Part of the How They Do It series
JH: As we start my novel-planning workshop to get ready for NaNo, it seems fitting that the first guest author share her tips on having a productive and successful NaNo. Please help me welcome Maggie Wells to the lecture hall today for a little inspiration and motivation.
Maggie Wells is a deep-down dirty girl with a weakness for hot heroes and happy endings. By day she is buried in spreadsheets, but at night she pens tales of people tangling up the sheets. The product of a charming rogue and a shameless flirt, this mild-mannered married lady has a naughty streak a mile wide.
Fueled by supertankers of Diet Coke, Maggie juggles fictional romance and the real deal by keeping her slow-talking Southern gentleman constantly amused and their two grown children mildly embarrassed.
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Take it away Maggie...
It’s the most marvelous time of year – NaNoWriMo is coming!
I know some writers eye NaNo with skepticism. Some refuse to even attempt it, and who can blame them? It is a bit insane. But I am a deadline-oriented writer who believes a bad page is better than a blank page, so the challenge works for me.
I’ve completed it each November since my first attempt in 2009, and I’m proud to say that all eight of those projects were eventually contracted by publishers. I also participated in every one of those NaNos while working a full-time day job. And living regular life. During a month that contains two birthdays and a major holiday.
I’m not telling you all this to brag, but to establish a little cred, since many of you don’t have any idea who I am or why Janice is letting me post here. If you are a NaNo newbie, one who has tried and given up in the past, or even a veteran who isn’t quite feeling it yet, I have a few tidbits that might help you realize those dreams of victory this year.
1. Know your goal and how you plan to get there.
Yeah, we all know it takes 1,666 words per day to get to 50k in 30 days, but there’s no rule that says you MUST write 1,666 words per day every day. On the days when the words are flowing, let them run. Bank those words, because there will be the other kind of days…On those days, try for a minimum—say 500—then work the numbers from there. Something each day is better than nothing, but don’t let the numbers stymie you.
2. Use this month to warm up.
Consider October your ‘couch-to-5k’ type training for November. Start exploring various writing practices—journaling, sprints, group writing, morning pages, etc. A writing practice is a tool that helps you turn on the creative faucet. Don’t sit down on November 1st and expect 50k to come gushing forth from your fingertips. On the flip side of that, be sure you milk that first week euphoria for all it’s worth. You may need it to carry you through the middle of the month.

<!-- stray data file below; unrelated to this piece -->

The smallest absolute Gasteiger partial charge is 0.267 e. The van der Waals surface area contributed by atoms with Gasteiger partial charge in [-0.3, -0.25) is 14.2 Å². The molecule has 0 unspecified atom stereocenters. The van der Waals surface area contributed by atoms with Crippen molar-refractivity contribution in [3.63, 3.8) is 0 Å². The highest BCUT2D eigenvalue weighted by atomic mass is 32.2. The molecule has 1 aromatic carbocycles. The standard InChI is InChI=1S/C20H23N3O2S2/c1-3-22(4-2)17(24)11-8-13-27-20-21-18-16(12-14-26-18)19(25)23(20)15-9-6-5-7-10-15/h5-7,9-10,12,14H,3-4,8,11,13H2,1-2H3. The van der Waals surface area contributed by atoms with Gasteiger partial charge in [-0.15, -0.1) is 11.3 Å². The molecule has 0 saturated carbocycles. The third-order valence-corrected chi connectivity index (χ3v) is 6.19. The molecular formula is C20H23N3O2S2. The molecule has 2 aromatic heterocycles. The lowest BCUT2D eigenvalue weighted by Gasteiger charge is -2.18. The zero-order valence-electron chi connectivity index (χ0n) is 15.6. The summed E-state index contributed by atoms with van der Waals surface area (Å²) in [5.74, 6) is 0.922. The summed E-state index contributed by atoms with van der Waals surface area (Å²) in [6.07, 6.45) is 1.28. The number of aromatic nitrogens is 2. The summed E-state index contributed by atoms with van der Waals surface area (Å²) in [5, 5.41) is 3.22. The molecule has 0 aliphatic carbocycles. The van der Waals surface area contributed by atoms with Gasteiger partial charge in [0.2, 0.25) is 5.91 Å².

3. Use technology to your advantage.
I’m currently learning to use dictation software. I spend my 13-minute commute each morning talking into a voice recorder. In that time, I can usually sputter out about 600-700 words of my next scene. It’s bare bones, but I have something to work with when I get home. That evening, I have my Dragon software transcribe it, and I clean those words up and use them as my jumping off point. I’ve found this to be a fantastic way to start clocking 1000-word-plus days on a regular basis.
4. Then, there are all the various ways we trick ourselves into taking bites out of a work in progress.
Word counts, scene sketching, leaving leftovers in the next scene…these are some of my favorites. Author Karen Booth wrote a great post on a kinder, gentler approach to word counts. Scene sketching is just like it sounds. Bullet point that scene and try to hit all three or four of those points in your session. As for the leftovers, they can be a tempting way to spur yourself to go on. Never stop when you finish a scene or chapter. Try to start the next part so you can hit the ground running.
5. And the biggest challenge—time management.
We have laundry piles, oil changes, football, and flu. There are babies to squeeze and dogs to walk. And naps. We need naps. But it’s okay to dedicate one month out of the year to your writing. Really, it is.
Give yourself permission to say no to some of those other things. You’ll often find that those obligations aren’t as pressing/vital as they seem. Ask for help from friends and family. Let people know you are on a quest. Most will support you however they can.
But it has to start with you. Carve out your writing time, then guard it fiercely. November is our time. Thirty days and nights of literary abandon. Let your stories run wild and free!
About Play Dates
For single parents, life is often more diapers and daycare dilemmas than dating. But for three dads going solo, a little flirting can lead to a whole lot more than a fling . . .
Colm Cleary lost his wife just moments after his son Aiden’s birth, and it’s been just the two of them ever since. Dating is his very last priority—until he spots gorgeous Monica Rayburn on the playground with her little girl. Suddenly finding a woman sympathetic to the demands of single parenthood seems like a great idea—especially if they agree to a no-pressure, no-strings date . . .
Dazzled by the hot “Saturdaddy” who asks her out, Monica doesn’t get around to mentioning that little Emma is her niece. She’s in commodities, not children. A gambler to the bone, she’s going to take a chance on an adult evening with Colm—and worry about the details later. But when their casual connection deepens into something more solid, the truth will have to come out—and both Colm and Monica will have to throw caution to the wind to hold on to a future together . . .
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